And it's not a cheap sport. Many of the anglers have sponsors who put up the cost for equipment. For example, Chevy pays for Morehead's boat, which retails for $70,000, and provides him with a 2014 Chevy Suburban to tow his boat with. Sponsors also help with supplies, gas and entry fees that can cost up to $4,000 per tournament. Morehead said paying the entry fees at the beginning of the year for each tournament is like buying a car without seeing it.

But he loves the atmosphere and pageantry each FLW event brings.

"It's a cross between a traveling circus and NASCAR," said Morehead, who's been a professional for 21 years. "We're gone 40 weeks out of the year. I used to run with Terry Bolton and I used to see him more than I did my wife, and I've been married to her for almost 19 years. We do a lot of traveling. People ask me what my job is and I tell them it's to make new stuff old as fast as I can."

The question Bolton is asked the most is: How much luck does it take to be successful? He admits there is some, but one has to be seasoned to win events.

"There's a lot of skill that go into finding and catching bass," Bolton said. "Some people like to say it's more about luck and I don't know if it's luck if a 5-pounder bites your lure or a 2-pounder. But it takes skill to find those fish."

Bolton loves the fact he gets to end the season on home turf, but admits it brings some extra stress.

"This being a regular-season event at home is exciting and it's neat to get to fish your home lake, but at the same time there's more pressure involved," Bolton said. "But in doing this for 20 years, you don't get to fish at your home lake as much as you did before starting to fish professionally. So it's a little nerve-racking too trying to do well in the event."

Competitive fishing is becoming more mainstream at the high school and collegiate level. The KHSAA has sponsored a bass fishing state championship the past two seasons. The FLW has conducted a high school tour since 2011 and a college tour since 2009.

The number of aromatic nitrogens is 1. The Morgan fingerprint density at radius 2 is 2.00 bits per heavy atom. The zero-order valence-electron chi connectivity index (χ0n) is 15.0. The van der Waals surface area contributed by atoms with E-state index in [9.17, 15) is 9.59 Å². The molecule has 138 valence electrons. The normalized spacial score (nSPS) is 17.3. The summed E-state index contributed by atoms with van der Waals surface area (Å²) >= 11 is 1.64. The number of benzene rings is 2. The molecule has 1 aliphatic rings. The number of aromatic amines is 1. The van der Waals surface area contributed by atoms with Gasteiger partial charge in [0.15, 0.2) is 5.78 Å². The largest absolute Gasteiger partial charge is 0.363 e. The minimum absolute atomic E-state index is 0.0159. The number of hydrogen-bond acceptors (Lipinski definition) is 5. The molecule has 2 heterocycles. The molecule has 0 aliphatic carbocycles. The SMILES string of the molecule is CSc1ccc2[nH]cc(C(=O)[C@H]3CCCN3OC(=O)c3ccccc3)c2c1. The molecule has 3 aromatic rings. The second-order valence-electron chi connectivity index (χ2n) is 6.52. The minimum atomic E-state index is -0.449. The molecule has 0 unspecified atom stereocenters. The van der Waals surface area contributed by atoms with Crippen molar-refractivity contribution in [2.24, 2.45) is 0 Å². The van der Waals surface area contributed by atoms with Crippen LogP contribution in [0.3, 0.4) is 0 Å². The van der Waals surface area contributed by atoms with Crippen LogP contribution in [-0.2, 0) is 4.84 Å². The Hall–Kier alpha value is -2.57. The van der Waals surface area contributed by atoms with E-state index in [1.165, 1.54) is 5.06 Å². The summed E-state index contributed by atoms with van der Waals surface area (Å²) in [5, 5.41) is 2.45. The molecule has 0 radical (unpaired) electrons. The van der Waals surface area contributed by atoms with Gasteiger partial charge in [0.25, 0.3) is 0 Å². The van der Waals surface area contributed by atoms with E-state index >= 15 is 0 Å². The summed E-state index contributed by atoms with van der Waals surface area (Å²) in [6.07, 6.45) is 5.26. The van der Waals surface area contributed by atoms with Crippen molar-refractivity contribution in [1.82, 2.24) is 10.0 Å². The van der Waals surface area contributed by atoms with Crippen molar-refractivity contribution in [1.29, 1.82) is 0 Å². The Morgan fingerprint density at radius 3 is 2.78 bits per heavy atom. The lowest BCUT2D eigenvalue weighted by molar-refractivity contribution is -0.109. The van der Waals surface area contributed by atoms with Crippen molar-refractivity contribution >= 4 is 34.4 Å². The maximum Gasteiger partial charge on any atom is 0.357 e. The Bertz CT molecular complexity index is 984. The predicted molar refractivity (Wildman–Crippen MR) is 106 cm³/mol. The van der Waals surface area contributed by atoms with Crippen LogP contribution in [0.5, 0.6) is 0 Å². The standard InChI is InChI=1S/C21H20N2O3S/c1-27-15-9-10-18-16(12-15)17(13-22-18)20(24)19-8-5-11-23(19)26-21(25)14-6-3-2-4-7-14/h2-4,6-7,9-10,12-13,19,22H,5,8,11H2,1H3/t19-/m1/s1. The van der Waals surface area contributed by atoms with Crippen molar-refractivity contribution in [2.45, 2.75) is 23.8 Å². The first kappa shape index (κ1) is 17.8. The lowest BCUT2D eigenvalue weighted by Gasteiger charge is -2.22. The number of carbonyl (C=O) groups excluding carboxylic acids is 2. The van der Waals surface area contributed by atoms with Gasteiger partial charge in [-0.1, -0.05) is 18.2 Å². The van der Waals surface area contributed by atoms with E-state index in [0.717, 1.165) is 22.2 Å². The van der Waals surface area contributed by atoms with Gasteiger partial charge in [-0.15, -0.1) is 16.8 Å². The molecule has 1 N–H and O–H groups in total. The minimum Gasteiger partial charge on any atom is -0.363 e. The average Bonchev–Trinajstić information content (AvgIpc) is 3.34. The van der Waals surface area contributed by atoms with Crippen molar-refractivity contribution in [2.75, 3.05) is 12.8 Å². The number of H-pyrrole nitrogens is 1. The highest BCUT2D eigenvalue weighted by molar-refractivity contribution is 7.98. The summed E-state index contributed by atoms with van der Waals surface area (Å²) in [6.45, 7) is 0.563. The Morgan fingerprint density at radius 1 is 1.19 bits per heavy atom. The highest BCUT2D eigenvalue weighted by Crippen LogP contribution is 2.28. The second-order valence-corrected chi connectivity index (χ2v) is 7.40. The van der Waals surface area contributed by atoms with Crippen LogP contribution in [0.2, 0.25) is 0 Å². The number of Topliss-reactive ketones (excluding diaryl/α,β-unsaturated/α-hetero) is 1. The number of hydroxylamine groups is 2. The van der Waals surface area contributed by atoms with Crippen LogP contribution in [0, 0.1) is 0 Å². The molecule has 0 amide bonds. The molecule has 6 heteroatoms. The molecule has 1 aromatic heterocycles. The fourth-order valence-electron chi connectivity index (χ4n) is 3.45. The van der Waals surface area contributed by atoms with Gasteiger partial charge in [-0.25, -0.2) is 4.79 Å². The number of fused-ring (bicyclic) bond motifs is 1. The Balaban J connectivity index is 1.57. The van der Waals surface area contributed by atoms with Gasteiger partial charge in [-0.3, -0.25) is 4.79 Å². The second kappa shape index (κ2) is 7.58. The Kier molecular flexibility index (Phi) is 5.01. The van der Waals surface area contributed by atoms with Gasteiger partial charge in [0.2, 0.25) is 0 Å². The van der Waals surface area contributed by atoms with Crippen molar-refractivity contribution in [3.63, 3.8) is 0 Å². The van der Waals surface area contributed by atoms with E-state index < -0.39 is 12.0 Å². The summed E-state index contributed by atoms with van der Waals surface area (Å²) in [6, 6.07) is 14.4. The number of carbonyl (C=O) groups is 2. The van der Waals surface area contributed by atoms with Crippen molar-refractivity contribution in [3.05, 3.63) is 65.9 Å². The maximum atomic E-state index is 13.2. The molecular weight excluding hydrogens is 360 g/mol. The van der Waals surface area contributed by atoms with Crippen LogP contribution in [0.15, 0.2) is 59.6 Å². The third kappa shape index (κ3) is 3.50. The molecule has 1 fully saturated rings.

There's also the Association of Collegiate Anglers Cabela's Collegiate Bass Fishing series and the Carhart Bassmaster Collegiate Series.

Locally, Calloway County, Marshall County and Trigg County high schools had teams participate in this year's KHSAA Bass Fishing State Championship. Lyon County also hosts a program.

And the high school ranks will grow by one more thanks to efforts by Morehead and his family to help start both a fishing and archery club at McCracken County High School.

"We've had several meetings and are gathering funding to get a bass fishing club and an archery club up and running at McCracken County," Morehead said.

He's happy to see the growth in his sport.

"It makes me really excited," Morehead said. "When I started doing this I was one of the first college-educated guys to hit the road. It was a hard decision, but now it's almost mandatory. My dad always joked that he paid for an expensive education, but that I got my PhD. on the Kentucky Lakes and that he had to pay for that, too. Now there's a chance my kids can go to school, get a full ride and fish if they want to."

Call James D. Horne, a Sun sports writer, at 270-575-8661 or follow on Twitter @psunsports.